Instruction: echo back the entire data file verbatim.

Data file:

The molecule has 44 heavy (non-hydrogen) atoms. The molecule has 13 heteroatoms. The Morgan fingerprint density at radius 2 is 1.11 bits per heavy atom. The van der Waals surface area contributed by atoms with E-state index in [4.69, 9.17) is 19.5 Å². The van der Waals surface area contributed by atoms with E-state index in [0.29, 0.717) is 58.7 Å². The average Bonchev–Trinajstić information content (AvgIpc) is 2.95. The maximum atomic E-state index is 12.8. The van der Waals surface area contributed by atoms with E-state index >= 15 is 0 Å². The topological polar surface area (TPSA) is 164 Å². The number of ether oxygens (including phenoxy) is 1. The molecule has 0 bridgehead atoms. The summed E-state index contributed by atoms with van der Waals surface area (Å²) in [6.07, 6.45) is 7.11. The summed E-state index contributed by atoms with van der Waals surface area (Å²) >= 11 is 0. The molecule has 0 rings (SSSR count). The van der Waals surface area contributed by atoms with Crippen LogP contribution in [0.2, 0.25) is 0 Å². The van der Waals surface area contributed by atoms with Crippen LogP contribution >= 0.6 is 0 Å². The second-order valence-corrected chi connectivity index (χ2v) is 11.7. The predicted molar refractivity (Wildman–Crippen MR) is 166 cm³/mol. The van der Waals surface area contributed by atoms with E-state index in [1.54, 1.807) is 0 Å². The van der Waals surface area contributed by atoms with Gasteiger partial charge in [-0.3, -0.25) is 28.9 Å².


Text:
The molecule has 44 heavy (non-hydrogen) atoms. The molecule has 13 heteroatoms. The Morgan fingerprint density at radius 2 is 1.11 bits per heavy atom. The van der Waals surface area contributed by atoms with E-state index in [4.69, 9.17) is 19.5 Å². The van der Waals surface area contributed by atoms with E-state index in [0.29, 0.717) is 58.7 Å². The average Bonchev–Trinajstić information content (AvgIpc) is 2.95. The maximum atomic E-state index is 12.8. The van der Waals surface area contributed by atoms with E-state index >= 15 is 0 Å². The topological polar surface area (TPSA) is 164 Å². The number of ether oxygens (including phenoxy) is 1. The molecule has 0 bridgehead atoms. The summed E-state index contributed by atoms with van der Waals surface area (Å²) in [6.07, 6.45) is 7.11. The summed E-state index contributed by atoms with van der Waals surface area (Å²) >= 11 is 0. The molecule has 0 rings (SSSR count). The van der Waals surface area contributed by atoms with Crippen LogP contribution in [0.2, 0.25) is 0 Å². The van der Waals surface area contributed by atoms with Crippen LogP contribution >= 0.6 is 0 Å². The second-order valence-corrected chi connectivity index (χ2v) is 11.7. The predicted molar refractivity (Wildman–Crippen MR) is 166 cm³/mol. The van der Waals surface area contributed by atoms with E-state index in [1.54, 1.807) is 0 Å². The van der Waals surface area contributed by atoms with Gasteiger partial charge in [-0.3, -0.25) is 28.9 Å².